Gilbert the Lion
He wasn’t interested in the crowds of people that walked by and stopped to beg him to charge or roar. Some taunted him and others snapped pictures. Boys who wanted to appear sensitive to their dates would whisper. Men who wanted to appear smart would quip. Most left disappointed that the ‘King of the jungle’ did nothing but yawn and stretch.
If it was cool enough, or quiet enough, Gilbert would get up and walk the well worn path around his carefully designed enclosure. His Serengeti satisfied the on lookers and their limited attention spans. If Gilbert thought of such things it must have seemed that he was stuck on a boat. Gilbert didn’t think of those things, because he was a lion after all.
A tired stroll around the yard never uncovered anything remarkable. There once was a French fry, and another time a set of car keys. People loose things all the time and wonder where they go. Gilbert never asked where they came from or what they were. People ask those questions, not lions.
Regardless, there was never anything for a lion. The journey always ended where it began, under the comfortable shade of the imported Acacia tree. It was there, where he spent most of his time, seemingly waiting for balloons to float by. But lions don’t wait for balloons that would be silly.
Gilbert lived close to other African animals. He didn’t know what they were, because he never lived in Africa. Still, he somehow recognized the connection. Occasionally, a yelp or a snort from a neighboring enclosure would cause Gilbert to open an eye, or twitch an ear. If it was interesting enough, he would stand and stare. It would make for a nice picture if you were there with a camera.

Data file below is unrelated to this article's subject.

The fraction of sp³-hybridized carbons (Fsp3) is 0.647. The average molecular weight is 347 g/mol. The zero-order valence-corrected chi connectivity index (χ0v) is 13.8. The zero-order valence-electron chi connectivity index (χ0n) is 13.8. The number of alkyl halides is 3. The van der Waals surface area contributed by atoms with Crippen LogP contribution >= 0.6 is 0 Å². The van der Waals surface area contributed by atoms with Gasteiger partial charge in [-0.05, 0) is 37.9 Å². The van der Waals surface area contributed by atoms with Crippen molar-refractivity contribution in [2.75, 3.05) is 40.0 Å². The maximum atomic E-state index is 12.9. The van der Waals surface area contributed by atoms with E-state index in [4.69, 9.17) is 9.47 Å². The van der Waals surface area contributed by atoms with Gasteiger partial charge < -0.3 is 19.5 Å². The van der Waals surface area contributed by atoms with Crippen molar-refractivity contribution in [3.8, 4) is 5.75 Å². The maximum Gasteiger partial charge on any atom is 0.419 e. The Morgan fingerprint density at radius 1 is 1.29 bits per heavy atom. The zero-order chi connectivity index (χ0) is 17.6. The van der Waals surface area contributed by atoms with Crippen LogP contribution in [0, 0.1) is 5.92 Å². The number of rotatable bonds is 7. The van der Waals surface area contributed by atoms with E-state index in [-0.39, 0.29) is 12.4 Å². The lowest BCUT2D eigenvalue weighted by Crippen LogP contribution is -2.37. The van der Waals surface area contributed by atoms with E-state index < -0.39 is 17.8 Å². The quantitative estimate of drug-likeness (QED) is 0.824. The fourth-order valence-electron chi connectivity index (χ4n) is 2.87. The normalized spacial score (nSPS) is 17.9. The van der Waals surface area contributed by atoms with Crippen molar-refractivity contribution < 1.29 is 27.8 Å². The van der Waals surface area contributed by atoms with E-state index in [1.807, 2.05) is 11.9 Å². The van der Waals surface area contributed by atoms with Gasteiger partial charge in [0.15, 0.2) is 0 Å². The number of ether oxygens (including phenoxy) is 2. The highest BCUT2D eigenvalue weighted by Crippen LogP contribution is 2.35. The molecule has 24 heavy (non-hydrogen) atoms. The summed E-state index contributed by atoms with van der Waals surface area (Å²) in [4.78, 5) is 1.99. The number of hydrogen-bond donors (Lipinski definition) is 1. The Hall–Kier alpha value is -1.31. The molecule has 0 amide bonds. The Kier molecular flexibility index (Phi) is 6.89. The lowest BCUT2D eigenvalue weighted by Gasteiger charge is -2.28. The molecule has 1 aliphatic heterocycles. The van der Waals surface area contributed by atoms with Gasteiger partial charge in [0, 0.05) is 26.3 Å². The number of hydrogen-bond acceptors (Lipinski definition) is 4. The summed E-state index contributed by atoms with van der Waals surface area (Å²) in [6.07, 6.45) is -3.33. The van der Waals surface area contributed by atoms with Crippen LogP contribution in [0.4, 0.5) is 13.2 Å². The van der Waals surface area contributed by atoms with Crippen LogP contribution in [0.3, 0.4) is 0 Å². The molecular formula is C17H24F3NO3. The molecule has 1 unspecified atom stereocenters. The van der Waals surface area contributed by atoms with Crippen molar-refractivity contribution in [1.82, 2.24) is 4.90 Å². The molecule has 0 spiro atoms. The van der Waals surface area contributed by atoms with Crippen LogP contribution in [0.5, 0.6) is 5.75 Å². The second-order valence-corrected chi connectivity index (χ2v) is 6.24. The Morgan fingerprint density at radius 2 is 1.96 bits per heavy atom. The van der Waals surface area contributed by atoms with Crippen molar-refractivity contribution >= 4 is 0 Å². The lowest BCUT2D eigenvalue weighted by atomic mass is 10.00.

The noise would fade, and Gilbert would lose interest. Comfortable lions lose interest in most things. It isn’t the kill that sustains the lion, but the hunger. He would never say that of course, because he is just a lion.
The night that Gilbert was freed was an unremarkable Thursday. It was like every other Thursday, or Tuesday or any day before. Lions don’t keep track of those things. They know when it is hot, or wet, dawn or dusk. Calendars are as useful as car keys for a comfortable lion.
It was an accident of course. It wasn’t the zookeeper’s fault the gate was unlocked. Some said she was distracted by honey bees and butterflies. Maybe, she wasn’t distracted at all. Maybe it wasn’t her fault in fact. Maybe no one was at fault. Maybe this one time the lock didn’t work. Things like that do happen you know. It didn’t matter to Gilbert anyway. There is no such thing as fault or blame when you are a lion.
On an evening stroll around the compound, Gilbert discovered something a lion could use- an escape. Into the darkness, the lion stepped. Since he was a cub, it would be the first time he did not know where he was going. He was not afraid. He was of course a lion in the darkness.
There is something unsettling about the thought of a lion free in the night. To those of us who whisper, quip and sip wine the thought can be terrifying. Not to the lion of course, he doesn’t concern himself with those things.
It was surprising where they found Gilbert the next morning. He was not found next to a carcass of hair and bones. No he was not found anywhere one would expect, unless of course you knew Gilbert.
In the morning dawn, Gilbert was found sleeping under a cloud of tied red balloons.